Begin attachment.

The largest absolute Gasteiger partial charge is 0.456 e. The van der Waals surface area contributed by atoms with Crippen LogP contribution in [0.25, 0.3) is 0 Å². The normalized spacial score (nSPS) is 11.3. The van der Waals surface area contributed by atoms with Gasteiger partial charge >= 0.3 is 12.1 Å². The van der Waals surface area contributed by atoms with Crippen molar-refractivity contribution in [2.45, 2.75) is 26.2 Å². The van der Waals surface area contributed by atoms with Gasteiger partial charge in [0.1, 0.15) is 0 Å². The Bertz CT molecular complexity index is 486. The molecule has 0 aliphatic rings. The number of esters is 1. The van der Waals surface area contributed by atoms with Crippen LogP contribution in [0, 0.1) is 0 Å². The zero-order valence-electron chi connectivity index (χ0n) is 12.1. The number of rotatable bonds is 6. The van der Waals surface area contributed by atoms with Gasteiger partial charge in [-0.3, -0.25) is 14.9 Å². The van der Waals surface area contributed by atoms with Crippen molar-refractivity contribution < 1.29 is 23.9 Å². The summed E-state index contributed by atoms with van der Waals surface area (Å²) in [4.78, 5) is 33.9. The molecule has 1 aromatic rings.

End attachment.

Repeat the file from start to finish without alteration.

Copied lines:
The largest absolute Gasteiger partial charge is 0.456 e. The van der Waals surface area contributed by atoms with Crippen LogP contribution in [0.25, 0.3) is 0 Å². The normalized spacial score (nSPS) is 11.3. The van der Waals surface area contributed by atoms with Gasteiger partial charge >= 0.3 is 12.1 Å². The van der Waals surface area contributed by atoms with Crippen molar-refractivity contribution in [2.45, 2.75) is 26.2 Å². The van der Waals surface area contributed by atoms with Gasteiger partial charge in [0.1, 0.15) is 0 Å². The Bertz CT molecular complexity index is 486. The molecule has 0 aliphatic rings. The number of esters is 1. The van der Waals surface area contributed by atoms with Crippen LogP contribution in [0, 0.1) is 0 Å². The zero-order valence-electron chi connectivity index (χ0n) is 12.1. The number of rotatable bonds is 6. The van der Waals surface area contributed by atoms with Gasteiger partial charge in [-0.3, -0.25) is 14.9 Å². The van der Waals surface area contributed by atoms with Crippen molar-refractivity contribution < 1.29 is 23.9 Å². The summed E-state index contributed by atoms with van der Waals surface area (Å²) in [4.78, 5) is 33.9. The molecule has 1 aromatic rings.